“Shut the fuck up,” a woman shrieks, over and over again, as Rivera takes the mic. Gay men bellow and boo at the stage. The noise is impossible. Before long, Rivera is shrieking too, screaming in an effort to be heard over the crowd.
“I will not put up with this shit,” she yells. “I have been beaten, I have had my nose broken, I have lost my job, I have lost my apartment, for gay liberation, and you treat me this way? What the fuck is wrong with you all?”
There she stands, one of the women who started the GLBT rights movement in America, pleading, screaming, just to be heard. Just to have her life, and the lives of women like her, acknowledged by cisgender gay men and lesbians.
“Shut the fuck up,” the crowd continues to holler. And so it continues.
In 2015, two young black women,* Marissa Johnson and Mara Willaford, occupy the stage at an event for Presidential candidate Bernie Sanders. They speak for Black Lives Matter, a radical group aimed at exposing and resisting the murder of people of color by the police.
“Tomorrow is the one-year anniversary of the ruthless murder of Michael Brown,” Johnson says. “It is time that we honor that here and now.”
“We’ve already done it,” a woman shouts from the crowd. “HOW DARE YOU,” a man bellows. The boos cascade over the stage. By the end of the speech, the young women appear visibly shaken, perhaps on the verge of tears. They are subsequently accused of working for Goldman Sachs, a powerful financial institution, or directly working for one of Mr. Sanders’ opponents, Hillary Clinton.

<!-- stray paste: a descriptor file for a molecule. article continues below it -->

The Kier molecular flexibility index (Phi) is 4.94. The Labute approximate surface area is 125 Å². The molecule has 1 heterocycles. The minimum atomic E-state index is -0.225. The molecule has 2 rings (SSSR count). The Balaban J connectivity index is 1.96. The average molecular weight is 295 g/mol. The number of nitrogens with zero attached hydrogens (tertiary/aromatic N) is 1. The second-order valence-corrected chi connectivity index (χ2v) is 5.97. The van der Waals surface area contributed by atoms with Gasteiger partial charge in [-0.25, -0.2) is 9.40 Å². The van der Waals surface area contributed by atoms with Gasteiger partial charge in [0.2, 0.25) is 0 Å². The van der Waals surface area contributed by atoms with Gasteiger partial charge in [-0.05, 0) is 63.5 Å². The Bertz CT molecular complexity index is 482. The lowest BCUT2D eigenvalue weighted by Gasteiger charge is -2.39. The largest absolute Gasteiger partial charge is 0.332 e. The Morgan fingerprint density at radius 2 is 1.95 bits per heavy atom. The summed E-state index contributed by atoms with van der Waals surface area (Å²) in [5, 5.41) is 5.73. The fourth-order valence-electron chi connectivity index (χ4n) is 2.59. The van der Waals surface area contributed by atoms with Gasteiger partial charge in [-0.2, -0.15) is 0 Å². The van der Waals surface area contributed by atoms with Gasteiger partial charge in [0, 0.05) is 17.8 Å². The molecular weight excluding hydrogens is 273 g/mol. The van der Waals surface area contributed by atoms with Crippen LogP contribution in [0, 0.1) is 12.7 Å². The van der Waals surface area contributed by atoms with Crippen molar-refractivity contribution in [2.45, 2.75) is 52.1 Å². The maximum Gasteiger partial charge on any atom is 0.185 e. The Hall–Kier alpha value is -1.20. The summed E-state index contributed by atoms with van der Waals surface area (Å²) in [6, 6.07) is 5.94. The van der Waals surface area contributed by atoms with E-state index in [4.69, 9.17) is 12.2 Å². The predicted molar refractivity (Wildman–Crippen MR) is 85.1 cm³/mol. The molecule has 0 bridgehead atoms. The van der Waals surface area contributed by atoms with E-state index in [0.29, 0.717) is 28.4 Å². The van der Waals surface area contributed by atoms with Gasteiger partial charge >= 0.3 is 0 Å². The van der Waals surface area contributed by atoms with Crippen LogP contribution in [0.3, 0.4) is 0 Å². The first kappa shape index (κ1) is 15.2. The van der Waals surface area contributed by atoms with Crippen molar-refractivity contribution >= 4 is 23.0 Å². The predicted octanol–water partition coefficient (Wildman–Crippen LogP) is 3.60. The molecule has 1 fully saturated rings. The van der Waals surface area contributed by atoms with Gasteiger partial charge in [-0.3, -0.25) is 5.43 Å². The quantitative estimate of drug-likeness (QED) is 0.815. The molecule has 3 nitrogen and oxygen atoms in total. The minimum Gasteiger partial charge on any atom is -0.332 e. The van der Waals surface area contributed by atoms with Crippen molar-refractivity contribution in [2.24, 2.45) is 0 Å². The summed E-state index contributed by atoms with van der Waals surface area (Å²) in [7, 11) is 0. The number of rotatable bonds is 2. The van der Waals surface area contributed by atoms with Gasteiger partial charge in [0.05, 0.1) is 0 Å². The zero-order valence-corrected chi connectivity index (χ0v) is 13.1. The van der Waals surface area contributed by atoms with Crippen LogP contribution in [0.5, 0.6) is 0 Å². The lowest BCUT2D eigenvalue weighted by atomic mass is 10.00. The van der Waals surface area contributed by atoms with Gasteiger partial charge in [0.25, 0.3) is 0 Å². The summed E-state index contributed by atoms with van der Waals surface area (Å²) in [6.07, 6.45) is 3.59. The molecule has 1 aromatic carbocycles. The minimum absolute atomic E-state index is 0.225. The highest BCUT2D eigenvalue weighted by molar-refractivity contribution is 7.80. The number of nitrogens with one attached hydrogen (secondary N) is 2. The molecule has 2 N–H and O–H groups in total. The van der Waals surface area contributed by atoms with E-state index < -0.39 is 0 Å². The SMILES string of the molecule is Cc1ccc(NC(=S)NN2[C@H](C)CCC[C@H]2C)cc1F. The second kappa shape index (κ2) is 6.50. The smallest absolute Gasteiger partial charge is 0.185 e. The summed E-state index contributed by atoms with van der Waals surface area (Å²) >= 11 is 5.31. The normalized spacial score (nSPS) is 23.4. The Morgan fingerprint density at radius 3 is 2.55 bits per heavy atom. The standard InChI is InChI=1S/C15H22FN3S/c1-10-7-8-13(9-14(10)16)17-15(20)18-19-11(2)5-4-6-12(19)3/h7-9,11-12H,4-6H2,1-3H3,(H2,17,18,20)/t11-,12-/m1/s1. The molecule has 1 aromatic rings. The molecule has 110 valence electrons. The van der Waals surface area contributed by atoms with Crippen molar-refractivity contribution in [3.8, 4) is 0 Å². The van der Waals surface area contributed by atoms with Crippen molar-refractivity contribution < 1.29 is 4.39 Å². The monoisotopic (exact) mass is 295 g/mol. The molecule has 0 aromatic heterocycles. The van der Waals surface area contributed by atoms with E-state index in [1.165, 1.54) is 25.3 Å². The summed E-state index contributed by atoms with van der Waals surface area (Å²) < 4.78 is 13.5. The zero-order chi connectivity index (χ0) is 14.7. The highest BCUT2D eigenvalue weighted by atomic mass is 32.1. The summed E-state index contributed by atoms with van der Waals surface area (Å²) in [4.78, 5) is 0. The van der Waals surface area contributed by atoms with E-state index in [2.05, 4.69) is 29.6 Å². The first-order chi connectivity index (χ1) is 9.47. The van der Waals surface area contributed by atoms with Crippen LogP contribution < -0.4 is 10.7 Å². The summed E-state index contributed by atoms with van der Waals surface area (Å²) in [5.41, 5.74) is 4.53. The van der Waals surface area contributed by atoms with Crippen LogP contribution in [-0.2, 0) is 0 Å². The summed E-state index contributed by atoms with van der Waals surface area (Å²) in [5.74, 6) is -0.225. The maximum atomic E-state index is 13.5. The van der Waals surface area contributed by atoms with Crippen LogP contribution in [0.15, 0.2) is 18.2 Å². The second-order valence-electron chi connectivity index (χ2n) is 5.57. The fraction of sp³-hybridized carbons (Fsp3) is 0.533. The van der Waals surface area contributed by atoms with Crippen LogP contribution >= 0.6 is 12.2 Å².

Gawker publishes a response to the incident, by a white and male writer, Hamilton Nolan. The article, entitled “Don’t Piss On Your Best Friend,” sums up the women’s actions as follows: “It is stupid, don’t do it.” Nolan goes on, at length, to describe which political tactics are “appropriate” and inappropriate for Black
Lives Matter protesters, and concludes: “If you truly care about such inequality, you should be planning to vote for Bernie Sanders… closing the racial wealth gap is probably the single most effective thing that any politician could do to help advance the cause of ending structural racism in America.”
The enemy, in other words, is not whiteness but capitalism. And so it continues.
And, in 2016, we find ourselves needing to speak, again and again, about the harassment we have received from our friends and colleagues. One woman criticized a male colleague’s book cover. She has been called a “clinical lunatic,” a “mentally ill house pet,” a “psycho,” and has seen any friend who supports her accused of “enabling her mental illness” — mental illness which that male colleague initially spread rumors about online, telling others she was “not well.” One woman worked for seven months on loan modifications; she has been accused, over and over, of “throwing poor black people out of their homes” (she is, herself, a black woman); complete strangers have dug up documents pertaining to her former employer, posted them publicly, and spent hours browbeating her via social media. One woman — again, in this instance, a woman of color — mentioned seeing a racist Tweet from a Bernie Sanders supporter; she has received photos of naked men asking her for “dates,” and threats to “twist her tits off” and “rip her guts out with a garden trowel.” One woman was confronted by a popular left-leaning blogger over what he saw as a statistical inaccuracy; she saw photos from the inside of her apartment unearthed from an anonymous AirBnB page and shared on social media by that man’s co-workers and friends.